If you have a business, you probably have a Facebook page. You may even have a handful of people who “like” you… some of them may go so far as to actually like you. Congrats, you are just getting started.
Whether you are a starving or established artist, we could all use a little mailbox money. Here’s how to get started:
I work at a small, privately owned company of 15 people. I am third in the chain of command. My direct boss has just put in his notice, and now I am in the odd position of having to hire myself a new boss. How do I make sure that the boss is the right fit?
Middle management is a damned-if-you-do, damned-if-you-don’t position. Stuck in the middle, you’re responsible for managing down to your reports, out to customers and clients, and up to your superiors. When it comes to delivering bad news, you’re the messenger most likely to be shot.
I’m an accountant for a small start up in Sacramento — not an HR manager. But, as often happens, HR issues tend to fall on someone, and that someone is me. The current team has been here since the beginning; we started the place. But now we need to hire someone. A stranger. How do I start?
If I wanted my 20-year-old son to join me for a late meal, I’d text him: “Buffet on me.” But I would never ever text my 86-year-old mother with a dinner invitation. For her, there would be a phone call with plenty of formalities and forewarning, a promise of a nice, sit-down establishment and a start time of 4:00 p.m. to take advantage of early bird specials. Why? Because each generation communicates differently.
Patent infringement lawsuits have long been the business version of a first world problem — a thorny matter for the Googles and Samsungs of the world. But in recent years, so-called patent trolls, shell companies that exist only to sue other companies for allegedly violating patents the shell company owns, have been going after much smaller businesses, from coffee shops to real estate offices.
Casey Marshall is hunched over his phone, furiously scrolling through his Twitter feed in search of a photo of Waste Management’s promotional robot, whose broken axle he fixed back in March. “Someone came into the Hacker Lab and needed his robot repaired,” he says, grinning, “and I was like, ‘I gotta do that.’”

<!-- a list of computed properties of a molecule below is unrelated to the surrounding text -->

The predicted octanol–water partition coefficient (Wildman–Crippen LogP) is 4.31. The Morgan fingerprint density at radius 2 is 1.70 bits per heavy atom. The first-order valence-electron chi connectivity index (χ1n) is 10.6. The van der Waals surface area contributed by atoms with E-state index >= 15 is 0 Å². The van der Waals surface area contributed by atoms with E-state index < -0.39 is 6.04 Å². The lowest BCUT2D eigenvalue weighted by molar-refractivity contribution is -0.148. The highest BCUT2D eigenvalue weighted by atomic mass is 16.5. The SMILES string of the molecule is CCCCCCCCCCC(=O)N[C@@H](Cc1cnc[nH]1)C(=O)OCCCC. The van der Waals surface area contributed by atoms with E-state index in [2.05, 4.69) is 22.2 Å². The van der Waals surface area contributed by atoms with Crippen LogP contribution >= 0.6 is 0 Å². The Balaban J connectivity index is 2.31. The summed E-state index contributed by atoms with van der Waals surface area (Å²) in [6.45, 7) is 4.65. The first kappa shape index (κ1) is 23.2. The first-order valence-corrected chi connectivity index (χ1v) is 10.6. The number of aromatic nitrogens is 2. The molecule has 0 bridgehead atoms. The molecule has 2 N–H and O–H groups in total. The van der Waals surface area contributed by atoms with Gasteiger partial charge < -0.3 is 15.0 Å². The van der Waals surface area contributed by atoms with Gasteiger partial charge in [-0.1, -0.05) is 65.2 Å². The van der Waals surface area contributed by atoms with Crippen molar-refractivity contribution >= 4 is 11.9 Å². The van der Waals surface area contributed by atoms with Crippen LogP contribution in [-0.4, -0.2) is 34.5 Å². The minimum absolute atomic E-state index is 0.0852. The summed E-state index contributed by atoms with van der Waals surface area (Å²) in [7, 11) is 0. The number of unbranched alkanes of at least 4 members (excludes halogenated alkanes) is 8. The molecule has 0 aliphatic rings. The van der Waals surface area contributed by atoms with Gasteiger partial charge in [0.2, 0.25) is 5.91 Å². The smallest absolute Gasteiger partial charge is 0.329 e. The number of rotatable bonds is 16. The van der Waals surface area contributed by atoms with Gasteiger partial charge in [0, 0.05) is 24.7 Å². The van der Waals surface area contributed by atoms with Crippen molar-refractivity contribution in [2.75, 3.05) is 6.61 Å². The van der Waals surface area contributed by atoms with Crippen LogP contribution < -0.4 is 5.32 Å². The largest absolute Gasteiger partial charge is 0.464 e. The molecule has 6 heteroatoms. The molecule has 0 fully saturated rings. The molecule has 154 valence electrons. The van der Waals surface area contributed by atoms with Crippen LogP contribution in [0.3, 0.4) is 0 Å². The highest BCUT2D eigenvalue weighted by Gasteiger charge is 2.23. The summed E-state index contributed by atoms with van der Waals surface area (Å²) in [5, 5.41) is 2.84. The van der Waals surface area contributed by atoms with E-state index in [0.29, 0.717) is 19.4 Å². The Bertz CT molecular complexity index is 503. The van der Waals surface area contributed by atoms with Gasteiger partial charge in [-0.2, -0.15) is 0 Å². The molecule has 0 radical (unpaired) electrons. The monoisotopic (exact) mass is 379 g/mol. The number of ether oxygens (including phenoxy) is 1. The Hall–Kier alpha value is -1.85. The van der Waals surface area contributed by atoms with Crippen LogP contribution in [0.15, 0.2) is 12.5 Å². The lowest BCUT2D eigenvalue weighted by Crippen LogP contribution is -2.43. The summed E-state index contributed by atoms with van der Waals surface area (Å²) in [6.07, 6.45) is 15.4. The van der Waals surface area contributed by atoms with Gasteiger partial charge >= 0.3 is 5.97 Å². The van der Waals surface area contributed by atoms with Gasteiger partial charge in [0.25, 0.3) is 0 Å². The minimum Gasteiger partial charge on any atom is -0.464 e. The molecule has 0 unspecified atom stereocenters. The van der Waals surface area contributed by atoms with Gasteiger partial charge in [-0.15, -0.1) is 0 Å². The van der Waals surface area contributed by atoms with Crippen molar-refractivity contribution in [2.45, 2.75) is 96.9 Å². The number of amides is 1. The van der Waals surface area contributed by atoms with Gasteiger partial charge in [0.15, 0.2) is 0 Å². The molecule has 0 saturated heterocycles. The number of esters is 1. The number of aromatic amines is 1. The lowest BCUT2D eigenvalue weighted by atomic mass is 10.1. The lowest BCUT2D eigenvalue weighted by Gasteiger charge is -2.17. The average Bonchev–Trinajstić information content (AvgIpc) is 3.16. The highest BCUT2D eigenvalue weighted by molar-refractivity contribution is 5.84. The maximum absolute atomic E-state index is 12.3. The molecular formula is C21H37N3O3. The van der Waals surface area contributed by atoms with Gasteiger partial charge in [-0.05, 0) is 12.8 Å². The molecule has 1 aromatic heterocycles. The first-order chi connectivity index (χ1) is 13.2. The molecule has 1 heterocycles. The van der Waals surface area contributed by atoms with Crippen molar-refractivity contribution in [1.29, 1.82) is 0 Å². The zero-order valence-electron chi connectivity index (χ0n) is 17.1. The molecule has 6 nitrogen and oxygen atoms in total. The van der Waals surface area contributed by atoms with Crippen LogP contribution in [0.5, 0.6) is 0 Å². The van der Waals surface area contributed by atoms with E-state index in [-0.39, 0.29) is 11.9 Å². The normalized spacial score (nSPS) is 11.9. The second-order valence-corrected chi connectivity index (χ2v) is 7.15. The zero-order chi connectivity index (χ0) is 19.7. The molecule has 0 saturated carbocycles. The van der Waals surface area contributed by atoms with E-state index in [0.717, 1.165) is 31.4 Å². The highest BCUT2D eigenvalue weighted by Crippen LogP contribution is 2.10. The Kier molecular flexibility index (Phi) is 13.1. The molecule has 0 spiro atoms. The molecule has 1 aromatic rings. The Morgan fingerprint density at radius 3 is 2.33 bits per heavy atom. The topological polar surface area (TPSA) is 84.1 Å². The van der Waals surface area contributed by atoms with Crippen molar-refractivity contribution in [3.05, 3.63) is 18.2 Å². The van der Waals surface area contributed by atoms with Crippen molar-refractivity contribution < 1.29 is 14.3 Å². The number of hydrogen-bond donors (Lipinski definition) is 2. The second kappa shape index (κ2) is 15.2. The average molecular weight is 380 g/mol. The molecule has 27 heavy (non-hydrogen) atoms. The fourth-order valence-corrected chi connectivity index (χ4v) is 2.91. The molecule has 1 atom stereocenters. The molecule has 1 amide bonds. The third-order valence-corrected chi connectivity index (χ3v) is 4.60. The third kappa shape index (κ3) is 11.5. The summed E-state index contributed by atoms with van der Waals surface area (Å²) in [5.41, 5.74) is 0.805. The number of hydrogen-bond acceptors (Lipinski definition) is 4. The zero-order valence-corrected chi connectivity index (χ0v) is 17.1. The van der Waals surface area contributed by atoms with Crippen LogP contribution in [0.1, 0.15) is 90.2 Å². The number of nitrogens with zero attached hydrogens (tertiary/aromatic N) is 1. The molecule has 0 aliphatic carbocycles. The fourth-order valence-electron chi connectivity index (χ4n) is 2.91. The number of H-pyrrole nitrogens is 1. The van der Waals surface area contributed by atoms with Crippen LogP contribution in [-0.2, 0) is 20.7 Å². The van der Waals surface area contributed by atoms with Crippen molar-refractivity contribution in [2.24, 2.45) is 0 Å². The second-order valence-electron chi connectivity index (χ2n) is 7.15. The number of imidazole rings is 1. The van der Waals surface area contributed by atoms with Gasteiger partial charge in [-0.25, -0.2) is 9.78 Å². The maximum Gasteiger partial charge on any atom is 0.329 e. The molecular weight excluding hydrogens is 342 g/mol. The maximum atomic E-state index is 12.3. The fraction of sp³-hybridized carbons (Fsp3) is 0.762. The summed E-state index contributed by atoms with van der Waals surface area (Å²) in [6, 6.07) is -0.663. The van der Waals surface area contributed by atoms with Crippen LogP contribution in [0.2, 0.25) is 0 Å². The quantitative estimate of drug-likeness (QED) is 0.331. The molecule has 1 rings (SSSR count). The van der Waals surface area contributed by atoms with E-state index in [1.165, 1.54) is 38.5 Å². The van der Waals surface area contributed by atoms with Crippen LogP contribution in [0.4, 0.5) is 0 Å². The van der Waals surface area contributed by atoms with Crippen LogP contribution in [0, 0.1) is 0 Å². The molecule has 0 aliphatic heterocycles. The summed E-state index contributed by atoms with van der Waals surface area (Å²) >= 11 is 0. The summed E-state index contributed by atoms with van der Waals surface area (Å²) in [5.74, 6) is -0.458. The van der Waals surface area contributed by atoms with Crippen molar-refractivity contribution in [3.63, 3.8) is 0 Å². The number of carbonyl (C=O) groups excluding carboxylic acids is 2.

Ryan M. Norman is the son of a pharmacist, raised in Vacaville with dreams of being an FBI special agent. When that path proved unlikely, he became an attorney instead.
You can dismiss someone from the conference room, but you may still have to face him or her in the living room.
As shopkeepers have done for thousands of years, Andrew Cook talks with his customers about what he ought to carry at the Utrecht Art Supplies store on Howe Avenue. The difference is that Cook, Utrecht’s assistant manager, holds the conversations on Facebook. The store had nearly 800 fans as of late November.
City planners and private developers in Sacramento envision a downtown shopping and entertainment hub pulsing with revenue and pedestrians. The mind’s eye replaces vagrants with decorative park benches and rundown storefronts with shiny new facades. And rather than dispersing at sundown, restaurant patrons and theatergoers would linger into the wee hours.
Even in the best economy, employers fight a financial tug of war with the people who work for them. One side wants more pay and benefits while the other side wants to trim costs. When the economy takes a nose dive, though, the tug of war can get a lot rougher. State and local government jobs are getting much of the attention in Sacramento this year as furloughs and layoffs have increased tension with workers. But Sacramento’s private sector has seen temperatures rise, too.
In October 2007, 60-year-old Francisco “Willie” Lopez was doing what he had done almost every morning for 30 years. He pedaled along County Road 99 from Woodland to his job in the finance department at UC Davis. A car hit and killed him on that country road before he made it to his desk.
Red Hawk Casino opened in December, just weeks after economic woes sent the stock market plunging. The launch of the new venue just off Highway 50 coincided with a sharp drop in gross gaming revenue at Nevada’s Lake Tahoe casinos, and California casinos also felt the sting as gamblers gave Red Hawk a try.
Nearly 70 percent of California’s high school foster youth dropped out last year. Of the 10 percent that make it to higher education, just 3 percent are likely to graduate.
This summer, the Milken Institute released its second report on manufacturing in California. Seven years the institute sounded the alarm that California was losing its manufacturing edge, the driving force for postwar prosperity from the aerospace industry through high technology. The institute said policy makers should pay attention to the state’s manufacturing decline.
With the national economy stumbling along like a wounded animal, the only steady growth these days is in the number of workers being shown the door. But while layoffs can be demoralizing, those workers who remain on the job may find “the Great Recession” to be a huge career booster.
Many things can claim victim status in the wake of the current economy, but local MBA programs aren’t one of them.
Despite significant tuition costs, ranging from $12,000 to $40,000, MBA programs are at worst holding steady in enrollments, and many are actually enjoying surges — not just in applications but in qualified applications.
California is running out of money, pure and simple. As we go to press, the state is finalizing the budget and lurching from one financial crisis to the next thanks to elected leaders who put politics above fiscal responsibility.